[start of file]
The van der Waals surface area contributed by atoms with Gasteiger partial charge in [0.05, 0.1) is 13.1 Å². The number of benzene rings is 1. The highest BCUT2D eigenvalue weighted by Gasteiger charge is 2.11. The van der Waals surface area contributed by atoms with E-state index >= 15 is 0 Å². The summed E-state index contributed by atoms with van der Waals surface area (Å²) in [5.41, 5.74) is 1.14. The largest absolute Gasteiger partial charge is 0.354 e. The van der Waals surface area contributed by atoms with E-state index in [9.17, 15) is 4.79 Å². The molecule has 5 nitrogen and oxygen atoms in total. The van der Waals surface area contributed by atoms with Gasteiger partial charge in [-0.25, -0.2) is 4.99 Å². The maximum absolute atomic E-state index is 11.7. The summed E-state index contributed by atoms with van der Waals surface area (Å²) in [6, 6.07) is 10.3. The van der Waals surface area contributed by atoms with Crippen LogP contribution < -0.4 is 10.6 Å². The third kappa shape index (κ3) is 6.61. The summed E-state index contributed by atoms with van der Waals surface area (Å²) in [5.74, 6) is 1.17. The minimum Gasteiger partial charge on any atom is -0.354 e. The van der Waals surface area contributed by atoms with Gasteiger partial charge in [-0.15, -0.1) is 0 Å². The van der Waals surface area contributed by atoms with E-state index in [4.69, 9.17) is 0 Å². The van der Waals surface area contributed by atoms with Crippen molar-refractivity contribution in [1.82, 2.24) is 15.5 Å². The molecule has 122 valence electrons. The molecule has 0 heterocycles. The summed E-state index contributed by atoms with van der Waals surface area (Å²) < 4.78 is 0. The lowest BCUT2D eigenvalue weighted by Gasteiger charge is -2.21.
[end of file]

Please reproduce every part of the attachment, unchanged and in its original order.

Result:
The van der Waals surface area contributed by atoms with Gasteiger partial charge in [0.05, 0.1) is 13.1 Å². The number of benzene rings is 1. The highest BCUT2D eigenvalue weighted by Gasteiger charge is 2.11. The van der Waals surface area contributed by atoms with E-state index >= 15 is 0 Å². The summed E-state index contributed by atoms with van der Waals surface area (Å²) in [5.41, 5.74) is 1.14. The largest absolute Gasteiger partial charge is 0.354 e. The van der Waals surface area contributed by atoms with E-state index in [9.17, 15) is 4.79 Å². The molecule has 5 nitrogen and oxygen atoms in total. The van der Waals surface area contributed by atoms with Gasteiger partial charge in [-0.25, -0.2) is 4.99 Å². The maximum absolute atomic E-state index is 11.7. The summed E-state index contributed by atoms with van der Waals surface area (Å²) in [6, 6.07) is 10.3. The van der Waals surface area contributed by atoms with Crippen LogP contribution < -0.4 is 10.6 Å². The third kappa shape index (κ3) is 6.61. The summed E-state index contributed by atoms with van der Waals surface area (Å²) in [5.74, 6) is 1.17. The minimum Gasteiger partial charge on any atom is -0.354 e. The van der Waals surface area contributed by atoms with Gasteiger partial charge in [-0.15, -0.1) is 0 Å². The van der Waals surface area contributed by atoms with E-state index in [4.69, 9.17) is 0 Å². The van der Waals surface area contributed by atoms with Crippen molar-refractivity contribution in [1.82, 2.24) is 15.5 Å². The molecule has 122 valence electrons. The molecule has 0 heterocycles. The summed E-state index contributed by atoms with van der Waals surface area (Å²) < 4.78 is 0. The lowest BCUT2D eigenvalue weighted by Gasteiger charge is -2.21.